For the year ended December 31, 2002 the proven and probable reserve was 1,229,995 tonnes ore grading 34.22 grams per tonne gold and the resource was 435,448 tonnes ore grading 15.15 grams per tonne gold (WWW http://www.barrick.com/, December 29, 2003).
In 2003, Barrick continued to develop new ore zones at the mine. A spiral ramp system was advanced to access ore at the deepest levels in the NEX trend, which plunges north at about 55 degrees. Production began late in the year from a new stope in the 44 zone, some 300 metres below surface. Fill-in drilling of the Water Tower zone, a footwall zone similar to 21C, found erratic gold grades and assessment of the zone continues. Exploration at Eskay Creek made use of 35,500 metres of surface and underground diamond drilling. The main focus of the 71-hole surface program was the 22 zone, situated 2 km south of the mine site. Drilling also expanded known resources in the 21C, 21A and 21E zones. At the northern end of the deposit, deeper holes tested the area down plunge from the NEX and Hangingwall zones.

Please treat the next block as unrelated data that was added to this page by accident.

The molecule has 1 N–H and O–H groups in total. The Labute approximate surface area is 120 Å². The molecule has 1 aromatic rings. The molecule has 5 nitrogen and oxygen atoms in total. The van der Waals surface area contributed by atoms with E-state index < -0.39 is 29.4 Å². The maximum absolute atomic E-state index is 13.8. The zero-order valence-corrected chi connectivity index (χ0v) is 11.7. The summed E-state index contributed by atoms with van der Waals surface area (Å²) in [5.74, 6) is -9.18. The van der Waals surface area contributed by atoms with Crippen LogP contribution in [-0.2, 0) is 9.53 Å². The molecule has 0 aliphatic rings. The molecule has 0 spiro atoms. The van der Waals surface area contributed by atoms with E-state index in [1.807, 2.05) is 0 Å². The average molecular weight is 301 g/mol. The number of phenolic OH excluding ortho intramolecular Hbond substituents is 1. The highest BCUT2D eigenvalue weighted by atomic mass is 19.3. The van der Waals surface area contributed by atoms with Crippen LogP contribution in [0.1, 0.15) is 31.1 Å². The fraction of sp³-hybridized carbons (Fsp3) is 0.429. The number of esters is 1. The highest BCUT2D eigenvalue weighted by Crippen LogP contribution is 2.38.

In 2004, Barrick Gold Corporation completed 18,055 meters of drilling in 54 holes in exploration around the mine. Exploration was carried out mainly on the Deep Adrian and 22 zone areas, to the north and south of the existing mine workings, respectively. Current mine life is estimated to extend until 2008.
Before the end of 2005, the mine was forecast to produce 5,500 kilograms of gold and 290,000 kilograms of silver for the year. Since start-up in 1995 ore grade has diminished and at the beginning of 2005 the average reserve grade was 36 grams per tonne gold and 1600 grams per tonne silver (Exploration and Mining in BC 2005, page 22). In 2005, a comprehensive geologic review identified targets that were tested by approximately 16,000 metres of drilling from mine workings.
Mining was completed at Eskay Creek in March 2008, with processing of stockpiled ore expected to continue for a short time, at which point the mine will be closed and reclaimed. Since start-up in 1995 Eskay Creek has produced more than 100 tonnes of gold and 5000 tonnes of silver.